By January 1, 2021, all internet websites and web content must conform with WCAG 2.0 Level AA, other than success criteria 1.2.4 Captions (Live) and success criteria 1.2.5 Audio Descriptions (Pre-recorded).
Do mobile apps need to be made accessible and meet AODA requirements?
Mobile applications (smart phone applications/mobile apps) that are internet-based would have requirements under the standard. Mobile applications that are not internet-based would not have requirements. Organizations will need to assess their mobile application to determine whether it is internet-based or not.
Do we have to make the office we rent accessible? Who is responsible us or the property owner?
Organizations are not required to retrofit buildings or public spaces under the AODA. Building accessibility (such as requirements for elevators, power door operators, and accessible entrances) is governed by the Ontario Building Code. The Building Code does not require organizations to retrofit existing buildings when no renovations are planned. Under the Building Code, barrier-free design requirements must be included when a new building is constructed, when an existing building undergoes an extensive renovation, or when a building is renovated because of a change to how the building is used. Otherwise, under Ontario’s Building Code, it is grandfathered. The Design of Public Spaces Standard under the AODA applies to new construction and planned redevelopment of existing elements only, such as public eating areas for public use, recreational trails and beach access routes. If an organization plans to do renovations to the office it rents, the party who is responsible for meeting accessibility requirements is the party that has this authority to undertake renovations per the legal agreement between the landlord and tenant. It is advisable to consult legal services to determine this.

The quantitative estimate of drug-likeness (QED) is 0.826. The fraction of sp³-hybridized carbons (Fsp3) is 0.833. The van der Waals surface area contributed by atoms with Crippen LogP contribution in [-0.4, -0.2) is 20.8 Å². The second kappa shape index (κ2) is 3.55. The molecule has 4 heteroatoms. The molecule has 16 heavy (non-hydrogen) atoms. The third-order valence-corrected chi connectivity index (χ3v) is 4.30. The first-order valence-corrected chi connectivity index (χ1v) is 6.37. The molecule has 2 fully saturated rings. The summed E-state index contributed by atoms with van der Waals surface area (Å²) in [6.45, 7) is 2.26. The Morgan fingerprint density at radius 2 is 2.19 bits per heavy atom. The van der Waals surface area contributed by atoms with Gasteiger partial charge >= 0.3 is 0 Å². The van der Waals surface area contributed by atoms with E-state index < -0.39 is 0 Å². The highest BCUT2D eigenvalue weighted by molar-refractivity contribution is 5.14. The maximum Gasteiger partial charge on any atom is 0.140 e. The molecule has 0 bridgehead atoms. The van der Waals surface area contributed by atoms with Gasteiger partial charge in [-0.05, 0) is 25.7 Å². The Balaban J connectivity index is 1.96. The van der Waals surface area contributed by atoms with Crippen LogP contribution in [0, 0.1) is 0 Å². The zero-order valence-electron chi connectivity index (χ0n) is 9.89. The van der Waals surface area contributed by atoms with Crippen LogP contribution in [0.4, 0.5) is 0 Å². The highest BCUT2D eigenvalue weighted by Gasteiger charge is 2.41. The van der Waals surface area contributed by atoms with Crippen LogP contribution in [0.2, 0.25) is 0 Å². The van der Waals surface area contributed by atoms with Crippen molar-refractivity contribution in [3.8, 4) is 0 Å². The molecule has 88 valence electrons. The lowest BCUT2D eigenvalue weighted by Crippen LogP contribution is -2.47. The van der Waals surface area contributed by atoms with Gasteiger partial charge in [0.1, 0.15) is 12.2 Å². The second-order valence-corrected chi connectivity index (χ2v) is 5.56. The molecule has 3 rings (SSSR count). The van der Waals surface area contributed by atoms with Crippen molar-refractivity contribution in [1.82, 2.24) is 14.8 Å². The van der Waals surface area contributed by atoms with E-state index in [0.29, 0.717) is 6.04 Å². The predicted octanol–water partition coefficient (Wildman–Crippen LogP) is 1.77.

Do we have to comply with the AODA if we operate in Ontario but our head office is elsewhere?
Any organization located in Ontario that has one or more employee(s) and that also has other offices outside Ontario is required to comply with the AODA.
What if another company provides some of our services?
An an organization with obligations under the AODA, you must ensure that the policies, procedures and practices that govern the provision of your goods or services are compliant with the AODA, regardless of who is providing the goods or services on your behalf. For example, you may contract or pay another company to provide billing and collections services, or delivery and installation services, on your behalf. As the organization who contracts the other company, you must ensure the contracted company fulfills your obligation under the AODA. If the goods or services are provided in Ontario, this applies even if the contracted company has no staff in Ontario.
What if I am self-employed?
If you are self-employed, either as a sole proprietor or in a partnership, you should not count yourself as an employee in determining how many employees you have. In this situation you and any business partner that you may have are not employees. However, any other individuals who work for you may be considered employees depending on the nature of the relationship. If you run your own business and it is incorporated, you may be an employee of the corporation along with other employees you have.
Who must take care of a service animal while its owner is accessing goods or services?
It is the responsibility of the owner of the service animal to provide for the maintenance and care of the service animal while accessing an obligated organization’s goods or services.